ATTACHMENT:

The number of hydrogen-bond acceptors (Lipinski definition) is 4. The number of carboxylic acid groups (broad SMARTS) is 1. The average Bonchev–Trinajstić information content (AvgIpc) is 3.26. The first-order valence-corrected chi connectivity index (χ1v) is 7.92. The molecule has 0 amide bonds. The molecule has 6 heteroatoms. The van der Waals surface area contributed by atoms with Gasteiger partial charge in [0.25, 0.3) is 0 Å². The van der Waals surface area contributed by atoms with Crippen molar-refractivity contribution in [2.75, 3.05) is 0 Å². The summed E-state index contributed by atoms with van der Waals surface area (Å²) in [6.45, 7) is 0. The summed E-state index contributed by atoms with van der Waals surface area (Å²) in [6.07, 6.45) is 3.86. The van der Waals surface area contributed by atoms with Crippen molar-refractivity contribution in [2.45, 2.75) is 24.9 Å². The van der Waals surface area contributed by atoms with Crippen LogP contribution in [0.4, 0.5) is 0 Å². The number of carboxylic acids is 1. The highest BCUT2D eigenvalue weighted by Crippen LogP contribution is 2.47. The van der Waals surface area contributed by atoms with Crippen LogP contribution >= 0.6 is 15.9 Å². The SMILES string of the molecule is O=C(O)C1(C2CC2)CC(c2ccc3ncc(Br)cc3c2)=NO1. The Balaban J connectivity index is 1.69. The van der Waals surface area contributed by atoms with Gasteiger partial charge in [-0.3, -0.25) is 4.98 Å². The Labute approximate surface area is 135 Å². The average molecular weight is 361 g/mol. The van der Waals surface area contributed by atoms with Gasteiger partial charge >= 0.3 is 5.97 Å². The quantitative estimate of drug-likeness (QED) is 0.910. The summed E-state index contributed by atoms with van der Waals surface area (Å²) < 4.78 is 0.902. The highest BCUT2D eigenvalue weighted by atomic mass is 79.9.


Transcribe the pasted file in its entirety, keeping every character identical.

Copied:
The number of hydrogen-bond acceptors (Lipinski definition) is 4. The number of carboxylic acid groups (broad SMARTS) is 1. The average Bonchev–Trinajstić information content (AvgIpc) is 3.26. The first-order valence-corrected chi connectivity index (χ1v) is 7.92. The molecule has 0 amide bonds. The molecule has 6 heteroatoms. The van der Waals surface area contributed by atoms with Gasteiger partial charge in [0.25, 0.3) is 0 Å². The van der Waals surface area contributed by atoms with Crippen molar-refractivity contribution in [2.75, 3.05) is 0 Å². The summed E-state index contributed by atoms with van der Waals surface area (Å²) in [6.45, 7) is 0. The summed E-state index contributed by atoms with van der Waals surface area (Å²) in [6.07, 6.45) is 3.86. The van der Waals surface area contributed by atoms with Crippen molar-refractivity contribution in [2.45, 2.75) is 24.9 Å². The van der Waals surface area contributed by atoms with Crippen LogP contribution in [0.4, 0.5) is 0 Å². The number of carboxylic acids is 1. The highest BCUT2D eigenvalue weighted by Crippen LogP contribution is 2.47. The van der Waals surface area contributed by atoms with Crippen LogP contribution >= 0.6 is 15.9 Å². The SMILES string of the molecule is O=C(O)C1(C2CC2)CC(c2ccc3ncc(Br)cc3c2)=NO1. The Balaban J connectivity index is 1.69. The van der Waals surface area contributed by atoms with Gasteiger partial charge in [-0.3, -0.25) is 4.98 Å². The Labute approximate surface area is 135 Å². The average molecular weight is 361 g/mol. The van der Waals surface area contributed by atoms with Gasteiger partial charge >= 0.3 is 5.97 Å². The quantitative estimate of drug-likeness (QED) is 0.910. The summed E-state index contributed by atoms with van der Waals surface area (Å²) < 4.78 is 0.902. The highest BCUT2D eigenvalue weighted by atomic mass is 79.9.